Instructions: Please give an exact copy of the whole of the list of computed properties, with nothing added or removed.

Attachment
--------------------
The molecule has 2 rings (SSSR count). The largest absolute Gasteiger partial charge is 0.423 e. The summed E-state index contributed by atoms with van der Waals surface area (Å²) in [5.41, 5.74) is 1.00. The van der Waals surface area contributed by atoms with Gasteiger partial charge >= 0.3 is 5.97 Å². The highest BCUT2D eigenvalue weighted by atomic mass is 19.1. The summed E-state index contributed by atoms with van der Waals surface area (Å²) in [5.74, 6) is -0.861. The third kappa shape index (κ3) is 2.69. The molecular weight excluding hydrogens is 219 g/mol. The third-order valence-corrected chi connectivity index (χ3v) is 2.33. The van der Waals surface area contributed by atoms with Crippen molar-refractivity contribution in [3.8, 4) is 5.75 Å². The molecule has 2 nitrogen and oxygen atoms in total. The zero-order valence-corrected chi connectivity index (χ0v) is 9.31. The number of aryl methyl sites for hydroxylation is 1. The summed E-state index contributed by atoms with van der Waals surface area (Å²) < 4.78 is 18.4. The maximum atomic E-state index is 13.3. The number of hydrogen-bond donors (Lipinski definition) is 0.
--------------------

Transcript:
The molecule has 2 rings (SSSR count). The largest absolute Gasteiger partial charge is 0.423 e. The summed E-state index contributed by atoms with van der Waals surface area (Å²) in [5.41, 5.74) is 1.00. The van der Waals surface area contributed by atoms with Gasteiger partial charge >= 0.3 is 5.97 Å². The highest BCUT2D eigenvalue weighted by atomic mass is 19.1. The summed E-state index contributed by atoms with van der Waals surface area (Å²) in [5.74, 6) is -0.861. The third kappa shape index (κ3) is 2.69. The molecular weight excluding hydrogens is 219 g/mol. The third-order valence-corrected chi connectivity index (χ3v) is 2.33. The van der Waals surface area contributed by atoms with Crippen molar-refractivity contribution in [3.8, 4) is 5.75 Å². The molecule has 2 nitrogen and oxygen atoms in total. The zero-order valence-corrected chi connectivity index (χ0v) is 9.31. The number of aryl methyl sites for hydroxylation is 1. The summed E-state index contributed by atoms with van der Waals surface area (Å²) < 4.78 is 18.4. The maximum atomic E-state index is 13.3. The number of hydrogen-bond donors (Lipinski definition) is 0.